"By faith Abraham, when God tested him, offered Isaac as a sacrifice." Abraham's whole life from his call was a life of faith--but the supreme test came when he was bidden to give up his son, his only son. He raised no questions. It was not his business to ask why. It was God who had given the promise which centered in Isaac, and it was God who now sent Abraham to Mount Moriah to offer Isaac on the altar. He could not understand--but God understood, and that was enough; Abraham's only duty was to obey. That was faith. He accounted that God was able to raise up Isaac from the dead. Nothing that God commands us to do, ever can bring harm or real loss to us. His commandments never annul or cancel His purposes or clash with them. No painful and costly sacrifice He ever demands can possibly interfere with God's covenant of love.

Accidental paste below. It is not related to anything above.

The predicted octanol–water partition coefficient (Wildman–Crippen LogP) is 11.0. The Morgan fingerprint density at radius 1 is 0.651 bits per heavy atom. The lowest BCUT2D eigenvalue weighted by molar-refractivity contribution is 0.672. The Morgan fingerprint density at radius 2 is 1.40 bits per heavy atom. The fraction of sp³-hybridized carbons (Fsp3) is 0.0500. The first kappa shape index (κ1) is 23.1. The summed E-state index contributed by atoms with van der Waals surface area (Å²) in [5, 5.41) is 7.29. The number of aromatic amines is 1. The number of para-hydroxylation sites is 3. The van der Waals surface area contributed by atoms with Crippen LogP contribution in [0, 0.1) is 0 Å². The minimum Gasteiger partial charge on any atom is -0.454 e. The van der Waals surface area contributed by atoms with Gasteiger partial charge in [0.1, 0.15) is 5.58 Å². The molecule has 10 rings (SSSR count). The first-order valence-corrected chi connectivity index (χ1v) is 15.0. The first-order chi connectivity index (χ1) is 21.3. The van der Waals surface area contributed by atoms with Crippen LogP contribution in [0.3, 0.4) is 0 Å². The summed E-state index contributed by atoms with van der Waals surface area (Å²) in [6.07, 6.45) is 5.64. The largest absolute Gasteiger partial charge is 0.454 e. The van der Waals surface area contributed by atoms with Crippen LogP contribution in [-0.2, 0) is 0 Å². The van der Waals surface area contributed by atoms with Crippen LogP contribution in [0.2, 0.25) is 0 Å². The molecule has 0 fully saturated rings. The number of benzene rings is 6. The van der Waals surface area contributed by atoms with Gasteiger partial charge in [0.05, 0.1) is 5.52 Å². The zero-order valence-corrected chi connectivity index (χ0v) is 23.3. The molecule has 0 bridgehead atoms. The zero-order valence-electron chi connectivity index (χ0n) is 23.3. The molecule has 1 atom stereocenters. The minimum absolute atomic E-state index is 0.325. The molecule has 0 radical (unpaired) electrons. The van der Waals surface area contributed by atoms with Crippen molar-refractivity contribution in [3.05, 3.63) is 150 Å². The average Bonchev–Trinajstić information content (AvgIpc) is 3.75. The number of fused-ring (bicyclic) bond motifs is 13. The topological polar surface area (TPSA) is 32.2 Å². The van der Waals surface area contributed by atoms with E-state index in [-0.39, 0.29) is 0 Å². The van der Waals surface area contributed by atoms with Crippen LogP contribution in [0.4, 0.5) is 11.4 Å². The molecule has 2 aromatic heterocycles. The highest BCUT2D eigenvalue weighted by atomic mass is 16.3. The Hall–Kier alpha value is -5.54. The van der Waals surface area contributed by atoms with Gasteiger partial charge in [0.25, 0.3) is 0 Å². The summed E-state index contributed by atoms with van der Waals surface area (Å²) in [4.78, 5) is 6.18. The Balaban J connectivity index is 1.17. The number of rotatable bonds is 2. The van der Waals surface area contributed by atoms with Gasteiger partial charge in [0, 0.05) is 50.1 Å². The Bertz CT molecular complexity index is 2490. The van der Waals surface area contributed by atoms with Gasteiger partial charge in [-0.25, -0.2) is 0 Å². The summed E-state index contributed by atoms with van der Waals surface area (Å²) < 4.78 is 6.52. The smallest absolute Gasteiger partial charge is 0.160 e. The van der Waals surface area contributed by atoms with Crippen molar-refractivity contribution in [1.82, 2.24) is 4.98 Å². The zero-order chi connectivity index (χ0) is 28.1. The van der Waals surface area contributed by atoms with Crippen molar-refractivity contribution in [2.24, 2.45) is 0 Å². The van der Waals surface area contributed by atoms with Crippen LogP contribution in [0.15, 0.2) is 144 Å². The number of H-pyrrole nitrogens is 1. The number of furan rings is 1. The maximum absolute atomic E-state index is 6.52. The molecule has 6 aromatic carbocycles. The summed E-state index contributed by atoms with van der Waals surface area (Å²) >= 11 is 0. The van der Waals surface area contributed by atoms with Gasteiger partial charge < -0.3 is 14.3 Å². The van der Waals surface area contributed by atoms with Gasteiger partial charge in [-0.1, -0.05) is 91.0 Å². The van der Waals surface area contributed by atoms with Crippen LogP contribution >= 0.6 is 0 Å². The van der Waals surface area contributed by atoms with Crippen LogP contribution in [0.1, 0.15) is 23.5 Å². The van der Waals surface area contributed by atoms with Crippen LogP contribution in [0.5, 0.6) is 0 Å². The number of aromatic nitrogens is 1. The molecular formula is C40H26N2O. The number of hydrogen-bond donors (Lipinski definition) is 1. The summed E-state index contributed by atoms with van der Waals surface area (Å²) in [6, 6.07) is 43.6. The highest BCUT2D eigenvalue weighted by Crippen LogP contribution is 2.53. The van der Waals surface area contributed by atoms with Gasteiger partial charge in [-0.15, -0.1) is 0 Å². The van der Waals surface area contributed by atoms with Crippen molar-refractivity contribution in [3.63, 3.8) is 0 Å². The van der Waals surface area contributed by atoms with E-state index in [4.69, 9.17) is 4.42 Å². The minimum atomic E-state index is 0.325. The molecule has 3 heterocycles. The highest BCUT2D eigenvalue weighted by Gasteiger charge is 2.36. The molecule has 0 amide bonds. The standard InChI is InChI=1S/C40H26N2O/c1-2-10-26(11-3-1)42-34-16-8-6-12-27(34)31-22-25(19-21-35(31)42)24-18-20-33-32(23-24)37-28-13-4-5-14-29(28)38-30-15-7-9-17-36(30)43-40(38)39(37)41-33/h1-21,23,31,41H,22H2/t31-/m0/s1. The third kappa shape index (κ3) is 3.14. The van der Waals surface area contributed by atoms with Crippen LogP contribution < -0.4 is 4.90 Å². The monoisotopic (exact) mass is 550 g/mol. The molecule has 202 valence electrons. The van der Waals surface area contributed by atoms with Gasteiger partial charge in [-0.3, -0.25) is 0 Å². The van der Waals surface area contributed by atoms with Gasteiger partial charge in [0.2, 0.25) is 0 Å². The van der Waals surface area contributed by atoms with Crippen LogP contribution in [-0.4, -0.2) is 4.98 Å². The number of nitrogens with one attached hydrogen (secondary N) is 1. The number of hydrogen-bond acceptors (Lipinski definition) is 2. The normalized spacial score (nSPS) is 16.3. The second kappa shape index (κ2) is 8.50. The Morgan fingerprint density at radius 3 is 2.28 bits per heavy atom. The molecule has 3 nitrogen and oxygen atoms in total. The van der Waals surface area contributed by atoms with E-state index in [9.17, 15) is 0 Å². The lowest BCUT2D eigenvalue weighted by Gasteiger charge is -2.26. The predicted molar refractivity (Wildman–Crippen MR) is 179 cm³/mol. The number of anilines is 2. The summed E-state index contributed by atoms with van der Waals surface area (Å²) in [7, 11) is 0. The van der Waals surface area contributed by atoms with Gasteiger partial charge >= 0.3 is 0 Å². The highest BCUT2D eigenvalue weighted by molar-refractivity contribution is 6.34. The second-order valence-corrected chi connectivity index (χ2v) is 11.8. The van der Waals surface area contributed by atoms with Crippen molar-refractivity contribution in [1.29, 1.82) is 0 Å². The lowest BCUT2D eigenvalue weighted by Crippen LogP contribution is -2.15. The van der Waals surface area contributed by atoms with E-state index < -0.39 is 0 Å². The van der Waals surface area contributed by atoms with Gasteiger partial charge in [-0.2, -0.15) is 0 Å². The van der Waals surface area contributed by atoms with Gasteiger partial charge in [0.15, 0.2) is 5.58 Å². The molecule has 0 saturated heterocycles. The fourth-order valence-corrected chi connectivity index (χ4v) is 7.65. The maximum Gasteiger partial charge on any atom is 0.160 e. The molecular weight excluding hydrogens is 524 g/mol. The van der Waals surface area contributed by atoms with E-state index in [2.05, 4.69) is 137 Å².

"By faith Jacob, when he was dying, blessed each of the sons of Joseph." The faith of Jacob, shown in this incident, was in the way he crossed his hands when he blessed these boys. Joseph heard that the old man, his father, was sick, and he took his sons to have the grandfather's blessing upon them before he died. Jacob loved Joseph, and he loved Joseph's sons and adopted them, taking them in among his own sons, kissing and embracing them, then stretching out his thin, trembling hands and laying them on the heads of the lads, while he uttered this beautiful blessing upon them: "The God before whom my fathers Abraham and Isaac walked, the God who has fed me all my life long unto this day, the angel who has redeemed me from all evil, bless the lads; and let my name be named on them." Joseph had set the boys before his blind father, so that his right hand would rest on the elder and his left on the younger. But Jacob crossed his hands so that the right lay on the head of the younger, "guiding his hands wittingly." Joseph tried to correct the old man's mistake--but Jacob knew what he was doing. Ephraim, the younger, should be greater.